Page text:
37. Dehoux, T., Tsapis, N. & Audoin, B. Relaxation dynamics in single polymer microcapsules probed with laser-generated GHz acoustic waves. Soft Matter 8, 2586–2589 (2012).

    Article  ADS  Google Scholar 

  38. Dehoux, T. et al. Probing single-cell mechanics with picosecond ultrasonics. Ultrasonics 56, 160–171 (2015).

    Article  Google Scholar 

  39. Matsuda, O. & Wright, O. B. Reflection and transmission of light in multilayers perturbed by picosecond strain pulse propagation. J. Opt. Soc. Am. B 19, 3028–3041 (2002).

    Article  ADS  Google Scholar 

  40. Uchida, N. Direct measurement of photoelastic coefficients by ultrasonic light diffraction technique. Jpn. J. Appl. Phys. 8, 329–333 (1969).

    Article  ADS  Google Scholar 

  41. Newnham, R. E. Properties of Materials: Anisotropy, Symmetry, Structure (Oxford: Oxford University Press, 2005).

  42. Yang, F. et al. Study of phonon propagation in water using picosecond ultrasonics. J. Phys. Conf. Ser. 92, 012024 (2007).

    Article  Google Scholar 

  43. Smith, R. J. et al. 3D phonon microscopy with sub-micron axial-resolution. Sci. Rep. 11, 3301 (2021).

    Article  ADS  Google Scholar 

  44. Nikitin, S. M. et al. Revealing sub-μm and μm-scale textures in H2O ice at megabar pressures by time-domain Brillouin scattering. Sci. Rep. 5, 9352 (2015).

    Article  Google Scholar 

  45. Guo, H. et al. Photoacoustic endoscopy: a progress review. J. Biophotonics 13, e202000217 (2020).

    Google Scholar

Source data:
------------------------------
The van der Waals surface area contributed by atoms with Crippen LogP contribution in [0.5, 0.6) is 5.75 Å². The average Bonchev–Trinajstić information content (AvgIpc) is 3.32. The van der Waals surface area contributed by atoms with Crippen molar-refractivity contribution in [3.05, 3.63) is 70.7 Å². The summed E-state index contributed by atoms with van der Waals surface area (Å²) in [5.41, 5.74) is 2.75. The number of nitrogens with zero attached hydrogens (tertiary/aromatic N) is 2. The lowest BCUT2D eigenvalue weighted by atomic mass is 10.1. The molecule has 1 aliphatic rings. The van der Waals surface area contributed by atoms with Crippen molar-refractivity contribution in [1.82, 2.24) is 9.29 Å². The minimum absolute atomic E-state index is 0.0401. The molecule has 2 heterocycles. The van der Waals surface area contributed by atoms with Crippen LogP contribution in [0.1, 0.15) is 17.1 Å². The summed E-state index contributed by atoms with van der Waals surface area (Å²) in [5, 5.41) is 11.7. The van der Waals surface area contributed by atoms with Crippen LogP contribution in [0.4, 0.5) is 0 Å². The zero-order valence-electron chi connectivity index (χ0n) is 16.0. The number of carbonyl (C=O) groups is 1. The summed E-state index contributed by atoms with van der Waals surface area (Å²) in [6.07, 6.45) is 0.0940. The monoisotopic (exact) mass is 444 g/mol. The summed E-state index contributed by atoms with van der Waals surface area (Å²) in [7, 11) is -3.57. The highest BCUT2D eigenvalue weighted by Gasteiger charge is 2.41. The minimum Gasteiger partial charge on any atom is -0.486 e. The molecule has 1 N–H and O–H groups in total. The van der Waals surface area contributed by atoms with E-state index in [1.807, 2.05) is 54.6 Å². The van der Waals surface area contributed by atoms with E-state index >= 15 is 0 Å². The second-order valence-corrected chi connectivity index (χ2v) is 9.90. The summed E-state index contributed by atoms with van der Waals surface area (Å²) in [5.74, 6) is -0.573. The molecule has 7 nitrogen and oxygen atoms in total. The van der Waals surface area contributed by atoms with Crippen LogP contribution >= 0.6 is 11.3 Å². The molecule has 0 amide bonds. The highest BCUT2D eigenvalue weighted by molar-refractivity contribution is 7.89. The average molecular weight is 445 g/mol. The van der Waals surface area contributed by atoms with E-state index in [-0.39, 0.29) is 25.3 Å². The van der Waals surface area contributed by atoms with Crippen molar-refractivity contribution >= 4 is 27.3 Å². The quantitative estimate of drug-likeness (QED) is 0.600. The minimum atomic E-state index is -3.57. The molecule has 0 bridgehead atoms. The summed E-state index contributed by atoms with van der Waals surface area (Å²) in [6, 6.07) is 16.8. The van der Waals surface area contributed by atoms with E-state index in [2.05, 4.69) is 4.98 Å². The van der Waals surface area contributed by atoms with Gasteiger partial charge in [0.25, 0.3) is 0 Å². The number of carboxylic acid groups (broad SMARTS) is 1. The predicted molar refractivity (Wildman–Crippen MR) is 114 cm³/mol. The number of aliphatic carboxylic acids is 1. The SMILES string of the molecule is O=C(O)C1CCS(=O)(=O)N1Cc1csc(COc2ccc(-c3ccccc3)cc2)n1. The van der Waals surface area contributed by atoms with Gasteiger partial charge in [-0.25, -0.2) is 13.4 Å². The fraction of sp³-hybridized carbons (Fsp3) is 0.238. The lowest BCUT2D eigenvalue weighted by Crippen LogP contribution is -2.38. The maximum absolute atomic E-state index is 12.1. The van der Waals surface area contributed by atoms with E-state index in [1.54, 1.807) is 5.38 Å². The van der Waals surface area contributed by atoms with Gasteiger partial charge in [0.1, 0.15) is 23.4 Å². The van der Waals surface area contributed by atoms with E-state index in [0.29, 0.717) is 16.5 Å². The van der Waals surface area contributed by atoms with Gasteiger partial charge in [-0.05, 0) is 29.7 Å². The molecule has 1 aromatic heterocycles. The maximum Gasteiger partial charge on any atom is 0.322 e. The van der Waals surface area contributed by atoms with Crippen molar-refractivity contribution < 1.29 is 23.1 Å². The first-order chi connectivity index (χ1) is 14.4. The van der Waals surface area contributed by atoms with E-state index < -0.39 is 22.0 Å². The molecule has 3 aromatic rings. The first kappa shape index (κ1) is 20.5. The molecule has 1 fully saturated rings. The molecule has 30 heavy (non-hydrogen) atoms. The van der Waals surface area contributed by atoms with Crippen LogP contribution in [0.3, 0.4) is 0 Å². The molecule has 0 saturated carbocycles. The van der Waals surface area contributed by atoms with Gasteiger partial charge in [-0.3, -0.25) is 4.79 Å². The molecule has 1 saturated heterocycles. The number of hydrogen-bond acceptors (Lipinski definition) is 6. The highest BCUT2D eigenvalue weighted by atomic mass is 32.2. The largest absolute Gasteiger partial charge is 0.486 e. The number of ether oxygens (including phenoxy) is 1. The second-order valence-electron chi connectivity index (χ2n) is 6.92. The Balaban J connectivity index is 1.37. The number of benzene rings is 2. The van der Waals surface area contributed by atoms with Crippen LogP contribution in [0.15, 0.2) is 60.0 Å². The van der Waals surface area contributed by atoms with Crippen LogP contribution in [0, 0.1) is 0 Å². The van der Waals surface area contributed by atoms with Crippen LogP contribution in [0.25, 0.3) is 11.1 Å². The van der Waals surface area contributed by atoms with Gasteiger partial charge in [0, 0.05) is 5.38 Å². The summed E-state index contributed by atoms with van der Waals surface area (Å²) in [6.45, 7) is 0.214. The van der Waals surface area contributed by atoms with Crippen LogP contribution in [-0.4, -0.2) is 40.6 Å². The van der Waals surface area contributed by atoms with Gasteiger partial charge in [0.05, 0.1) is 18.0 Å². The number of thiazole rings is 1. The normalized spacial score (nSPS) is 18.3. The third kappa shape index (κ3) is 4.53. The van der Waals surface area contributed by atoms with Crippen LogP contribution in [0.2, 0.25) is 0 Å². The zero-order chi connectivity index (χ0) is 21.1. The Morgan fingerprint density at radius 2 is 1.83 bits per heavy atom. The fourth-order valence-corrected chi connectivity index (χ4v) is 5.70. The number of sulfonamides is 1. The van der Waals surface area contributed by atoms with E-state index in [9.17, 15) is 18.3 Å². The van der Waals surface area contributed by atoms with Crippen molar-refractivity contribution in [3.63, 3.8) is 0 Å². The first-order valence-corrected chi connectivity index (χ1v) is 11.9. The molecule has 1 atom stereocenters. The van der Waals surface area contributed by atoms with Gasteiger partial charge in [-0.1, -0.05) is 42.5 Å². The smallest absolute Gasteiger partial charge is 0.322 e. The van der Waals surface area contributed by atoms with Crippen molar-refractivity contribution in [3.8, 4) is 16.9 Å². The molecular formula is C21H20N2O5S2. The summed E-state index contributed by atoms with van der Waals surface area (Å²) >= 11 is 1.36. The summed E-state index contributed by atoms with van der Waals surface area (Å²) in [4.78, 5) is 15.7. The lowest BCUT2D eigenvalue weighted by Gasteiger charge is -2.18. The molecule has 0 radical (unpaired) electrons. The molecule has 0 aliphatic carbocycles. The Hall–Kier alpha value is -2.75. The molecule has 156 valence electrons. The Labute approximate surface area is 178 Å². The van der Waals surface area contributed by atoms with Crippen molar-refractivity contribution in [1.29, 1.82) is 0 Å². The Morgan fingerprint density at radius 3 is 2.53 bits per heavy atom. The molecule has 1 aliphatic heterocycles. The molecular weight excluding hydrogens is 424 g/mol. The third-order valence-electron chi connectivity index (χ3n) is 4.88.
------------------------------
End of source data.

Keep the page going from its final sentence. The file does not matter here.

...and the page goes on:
46. Jabbour, J. M. et al. Confocal endomicroscopy: instrumentation and medical applications. Ann. Biomed. Eng. 40, 378–397 (2012).

    Article  Google Scholar 

  47. Che, S. et al. A scanning acoustic microscope based on picosecond ultrasonics. Ultrasonics 56, 153–159 (2015).

    Article  Google Scholar 

  48. Dehoux, T. et al. Optical tracking of picosecond coherent phonon pulse focusing inside a sub-micron object. Light. Sci. Appl. 5, e16082 (2016).

    Article  Google Scholar 

  49. Fuentes-Domínguez, R. et al. Characterising the size and shape of metallic nano-structures by their acoustic vibrations. Nanoscale 12, 14230–14236 (2020).

    Article  Google Scholar 

  50. Harasaki, A., Schmit, J. & Wyant, J. C. Offset of coherent envelope position due to phase change on reflection. Appl. Opt. 40, 2102–2106 (2001).

    Article  ADS  Google Scholar 

  51. O’Mahony, C. et al. Characterization of micromechanical structures using white-light interferometry. Meas. Sci. Technol. 14, 1807–1814 (2003).